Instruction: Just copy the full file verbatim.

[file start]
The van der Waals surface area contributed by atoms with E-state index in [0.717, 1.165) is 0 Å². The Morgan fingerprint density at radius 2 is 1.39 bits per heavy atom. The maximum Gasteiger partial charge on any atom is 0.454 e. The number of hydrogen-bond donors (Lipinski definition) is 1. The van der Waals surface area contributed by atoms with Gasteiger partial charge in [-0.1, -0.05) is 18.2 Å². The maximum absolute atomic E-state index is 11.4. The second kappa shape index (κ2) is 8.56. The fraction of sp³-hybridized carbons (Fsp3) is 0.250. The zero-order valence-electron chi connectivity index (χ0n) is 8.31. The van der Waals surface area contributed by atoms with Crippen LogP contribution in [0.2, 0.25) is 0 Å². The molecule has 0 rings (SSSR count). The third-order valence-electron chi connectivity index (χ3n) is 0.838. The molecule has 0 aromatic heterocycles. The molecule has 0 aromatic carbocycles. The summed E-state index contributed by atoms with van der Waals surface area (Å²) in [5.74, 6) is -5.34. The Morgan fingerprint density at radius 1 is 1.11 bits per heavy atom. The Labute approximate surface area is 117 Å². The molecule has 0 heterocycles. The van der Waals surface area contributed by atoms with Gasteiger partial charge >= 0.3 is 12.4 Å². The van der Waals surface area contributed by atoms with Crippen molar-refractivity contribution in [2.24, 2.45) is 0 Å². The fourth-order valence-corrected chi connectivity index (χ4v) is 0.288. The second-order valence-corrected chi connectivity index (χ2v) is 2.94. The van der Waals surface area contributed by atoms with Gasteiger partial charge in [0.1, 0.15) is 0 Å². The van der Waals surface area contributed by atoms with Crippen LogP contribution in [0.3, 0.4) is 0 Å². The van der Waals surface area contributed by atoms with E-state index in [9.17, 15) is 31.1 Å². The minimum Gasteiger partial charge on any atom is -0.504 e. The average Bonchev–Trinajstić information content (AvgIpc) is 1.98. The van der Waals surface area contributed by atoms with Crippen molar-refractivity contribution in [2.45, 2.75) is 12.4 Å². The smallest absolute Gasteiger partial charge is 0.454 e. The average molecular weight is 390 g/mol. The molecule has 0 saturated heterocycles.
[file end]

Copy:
The van der Waals surface area contributed by atoms with E-state index in [0.717, 1.165) is 0 Å². The Morgan fingerprint density at radius 2 is 1.39 bits per heavy atom. The maximum Gasteiger partial charge on any atom is 0.454 e. The number of hydrogen-bond donors (Lipinski definition) is 1. The van der Waals surface area contributed by atoms with Gasteiger partial charge in [-0.1, -0.05) is 18.2 Å². The maximum absolute atomic E-state index is 11.4. The second kappa shape index (κ2) is 8.56. The fraction of sp³-hybridized carbons (Fsp3) is 0.250. The zero-order valence-electron chi connectivity index (χ0n) is 8.31. The van der Waals surface area contributed by atoms with Crippen LogP contribution in [0.2, 0.25) is 0 Å². The molecule has 0 rings (SSSR count). The third-order valence-electron chi connectivity index (χ3n) is 0.838. The molecule has 0 aromatic heterocycles. The molecule has 0 aromatic carbocycles. The summed E-state index contributed by atoms with van der Waals surface area (Å²) in [5.74, 6) is -5.34. The Morgan fingerprint density at radius 1 is 1.11 bits per heavy atom. The Labute approximate surface area is 117 Å². The molecule has 0 heterocycles. The van der Waals surface area contributed by atoms with Gasteiger partial charge >= 0.3 is 12.4 Å². The van der Waals surface area contributed by atoms with Crippen molar-refractivity contribution in [2.24, 2.45) is 0 Å². The fourth-order valence-corrected chi connectivity index (χ4v) is 0.288. The second-order valence-corrected chi connectivity index (χ2v) is 2.94. The van der Waals surface area contributed by atoms with Gasteiger partial charge in [0.1, 0.15) is 0 Å². The van der Waals surface area contributed by atoms with Crippen LogP contribution in [0.3, 0.4) is 0 Å². The van der Waals surface area contributed by atoms with E-state index in [9.17, 15) is 31.1 Å². The minimum Gasteiger partial charge on any atom is -0.504 e. The average Bonchev–Trinajstić information content (AvgIpc) is 1.98. The van der Waals surface area contributed by atoms with Crippen molar-refractivity contribution in [2.45, 2.75) is 12.4 Å². The smallest absolute Gasteiger partial charge is 0.454 e. The average molecular weight is 390 g/mol. The molecule has 0 saturated heterocycles.